them off.
Texas farmers report a loss in the last five
months of 22,000 cattle by Mexicans and In
A Minnesota editor says that a man came
iDto his office to advertise for a lost dog, and
that such was the wonderful power of adver
tising, that the dog walked into the office
while he was writing cut the advertisement.
A confidence woman in Cincinnati has been
outraging the feelings of the Mayor of that
city by representing herself as bis wife.
At Pittsburg, on Sunday evening, a young
girl, while sitting on Gazzard's Hill, was
taken with an epileptic fit and fell down tbe
precipice, which was 200 feet high. She was
instantly killed.
Two Ohiosns have whole town
ship, 23,040 acres, in Stanton County, Ne
braska, and intend to cultivate it. Tbey
will have their house in the centre, and an
avenue planted with Osage hedge will run
around the whole estate.
A large cave, embracing several chambers,
and already explored more than six hundrad
feet, has been discovered in Armagh, Mifflin
county, Pa.
A man living in Cohoes, New York, laat
week applied oil from the bowl of a tobacco
pipe to a burn on tbe lip of bis little daughter
and the child died in convalsions twenty
four hours after.
Jerome, the New Haven clock man,ie deed.
if jjt flmocrat
Wednesday, May 27, 1868.
Auditor General,
CHARLES E. BOYLE, of Fayette.
Surveyor General,
Gen. WELLINGTON ENT, of Columbia, j
"Outside the Constitution."
Some reverend defender of Thad. Ste
vens having denied that he ever asserted
that the Republican party was proceeding
outside of the Constitution, a correspon
dent asks ns to assist him in supplying the
proof. Mr. Stevens has again and again
made this statement in one form or an
other ; bat we suppose one clear instance
to be as conclusive as half a score. We
refer our correspondent to a letter written
by Stevens, to Colonel Samuel Shock, da
ted August 26, 1867, published in the
Lancaster Examiner and Herald ot Au
gust '67, and re-published. From that let
ter we transcribe the following decisive
passage :
Some of the members of the Senate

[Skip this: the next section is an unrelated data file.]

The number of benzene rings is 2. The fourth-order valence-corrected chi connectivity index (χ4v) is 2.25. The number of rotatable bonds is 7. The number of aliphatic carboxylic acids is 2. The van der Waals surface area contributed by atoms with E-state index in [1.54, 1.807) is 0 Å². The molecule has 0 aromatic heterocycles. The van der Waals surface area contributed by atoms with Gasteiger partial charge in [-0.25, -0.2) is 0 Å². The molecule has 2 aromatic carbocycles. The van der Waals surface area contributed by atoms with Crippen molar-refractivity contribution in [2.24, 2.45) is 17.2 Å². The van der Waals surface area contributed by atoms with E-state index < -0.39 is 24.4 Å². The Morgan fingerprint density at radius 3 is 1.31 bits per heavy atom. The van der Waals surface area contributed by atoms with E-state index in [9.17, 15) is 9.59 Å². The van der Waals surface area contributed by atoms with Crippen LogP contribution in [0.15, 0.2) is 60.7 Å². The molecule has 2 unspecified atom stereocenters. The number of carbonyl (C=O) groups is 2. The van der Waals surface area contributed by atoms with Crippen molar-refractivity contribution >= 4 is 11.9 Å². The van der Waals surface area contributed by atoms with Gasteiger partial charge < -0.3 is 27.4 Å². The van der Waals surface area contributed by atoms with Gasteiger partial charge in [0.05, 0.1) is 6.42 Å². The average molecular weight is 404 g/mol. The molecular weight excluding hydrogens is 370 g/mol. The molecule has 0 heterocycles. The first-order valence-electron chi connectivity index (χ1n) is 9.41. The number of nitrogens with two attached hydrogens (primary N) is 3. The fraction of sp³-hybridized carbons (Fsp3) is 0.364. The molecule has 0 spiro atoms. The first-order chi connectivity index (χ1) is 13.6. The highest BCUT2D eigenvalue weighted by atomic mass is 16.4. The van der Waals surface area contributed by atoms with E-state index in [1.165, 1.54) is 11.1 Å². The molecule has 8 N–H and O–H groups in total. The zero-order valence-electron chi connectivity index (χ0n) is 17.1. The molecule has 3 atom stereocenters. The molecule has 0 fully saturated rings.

seemed to doubt their power under the
Constitution which ihey had just rep>idia- j
led, and wholly outside of which we will a- >
yree we are acting ; else our whole work ofj
reconstruction was usurpation.
Mr Stevens differs from his brother!
Radicals in having boldness, or if you will,'
the impudence, to confess what they make !
shuttling, awkwaid attempts to conceal. j
" Tlirow Conscience to the Devil."
In tho House of Representatives, Wash
ington, on the 18th, in discussing impeach
ment matters :
Mr Ross—l ask the gentlemen from
Pennsylvania whether, iu his opinion, Sen
ators would be justified in perjuring them
selves for ihe purpose of procuring a con
viction of the President ?
Mr. Stevens —Well, sir, Ido not think
it would huit them.
Perjury will not hurt a roan in Thad.
Stevens' estimation. The early political
history of Stevens is associated with "throw
ing conscience to the devil, " and jumping
out of the back window at the Capital of
Pennsylvania, in the buck sboi war. His
decline into Abrani's bosom, is marked by
his reckless contempt of an oath taken up
on the Bible, and the encouragement of
others, to commit peijury. And yet,
preachers and professors tell us he is a
good man !
We published in our issue of April 29th,
a copy of the Registry Law, passed at the
late session of the Legislature. This
Know-Nothing gag should be thoroughly
studied by every Democrat, so that he and
his friends may not suffer disfranchise
ment under it. File it away for reference.
We ask the people to note
1. That nnder this law odious dis
ci imination is made against foreign born
citizens. Germans, Englisnmen, Irishmen,
Scotchmen, who have hitherto voted the
" Republican " ticket, behold how your
party strikes at your citizenship ! Is such
a party favorable to equal rights f
2. That it puts every citizen who
would exercise the right of suffrage to
much trouble and vexation, in attendance
upon the meeting of the board of registra
tion, making proof of his right to vote, etc.
3. That it changes the hour of closing
the polls from seven to six o'clock ; thus
aiming to disfranchise the laboring classes
4. That it entails an additional ex